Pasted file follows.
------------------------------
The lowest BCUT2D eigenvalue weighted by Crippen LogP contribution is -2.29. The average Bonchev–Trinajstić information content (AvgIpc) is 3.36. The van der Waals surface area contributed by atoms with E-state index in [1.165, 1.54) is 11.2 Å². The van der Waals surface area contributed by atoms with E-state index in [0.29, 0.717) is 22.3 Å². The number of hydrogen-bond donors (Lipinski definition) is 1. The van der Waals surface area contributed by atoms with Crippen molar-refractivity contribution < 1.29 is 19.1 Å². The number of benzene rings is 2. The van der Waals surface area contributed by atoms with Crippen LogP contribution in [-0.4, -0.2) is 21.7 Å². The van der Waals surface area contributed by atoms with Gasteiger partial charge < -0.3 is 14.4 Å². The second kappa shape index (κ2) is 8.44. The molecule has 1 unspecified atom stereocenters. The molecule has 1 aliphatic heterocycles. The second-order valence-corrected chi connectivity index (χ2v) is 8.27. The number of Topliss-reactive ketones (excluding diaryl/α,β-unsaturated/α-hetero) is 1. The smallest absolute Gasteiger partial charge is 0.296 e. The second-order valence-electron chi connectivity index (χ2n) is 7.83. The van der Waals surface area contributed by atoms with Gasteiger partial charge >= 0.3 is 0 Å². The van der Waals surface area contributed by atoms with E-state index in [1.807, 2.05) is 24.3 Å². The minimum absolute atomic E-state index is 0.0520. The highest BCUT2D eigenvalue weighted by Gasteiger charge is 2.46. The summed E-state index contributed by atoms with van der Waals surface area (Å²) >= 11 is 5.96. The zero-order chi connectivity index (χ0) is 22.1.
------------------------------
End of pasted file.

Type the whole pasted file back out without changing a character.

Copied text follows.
The lowest BCUT2D eigenvalue weighted by Crippen LogP contribution is -2.29. The average Bonchev–Trinajstić information content (AvgIpc) is 3.36. The van der Waals surface area contributed by atoms with E-state index in [1.165, 1.54) is 11.2 Å². The van der Waals surface area contributed by atoms with E-state index in [0.29, 0.717) is 22.3 Å². The number of hydrogen-bond donors (Lipinski definition) is 1. The van der Waals surface area contributed by atoms with Crippen molar-refractivity contribution < 1.29 is 19.1 Å². The number of benzene rings is 2. The van der Waals surface area contributed by atoms with Crippen LogP contribution in [-0.4, -0.2) is 21.7 Å². The van der Waals surface area contributed by atoms with Gasteiger partial charge < -0.3 is 14.4 Å². The second kappa shape index (κ2) is 8.44. The molecule has 1 unspecified atom stereocenters. The molecule has 1 aliphatic heterocycles. The second-order valence-corrected chi connectivity index (χ2v) is 8.27. The number of Topliss-reactive ketones (excluding diaryl/α,β-unsaturated/α-hetero) is 1. The smallest absolute Gasteiger partial charge is 0.296 e. The second-order valence-electron chi connectivity index (χ2n) is 7.83. The van der Waals surface area contributed by atoms with Gasteiger partial charge >= 0.3 is 0 Å². The van der Waals surface area contributed by atoms with E-state index in [1.807, 2.05) is 24.3 Å². The minimum absolute atomic E-state index is 0.0520. The highest BCUT2D eigenvalue weighted by Gasteiger charge is 2.46. The summed E-state index contributed by atoms with van der Waals surface area (Å²) >= 11 is 5.96. The zero-order chi connectivity index (χ0) is 22.1.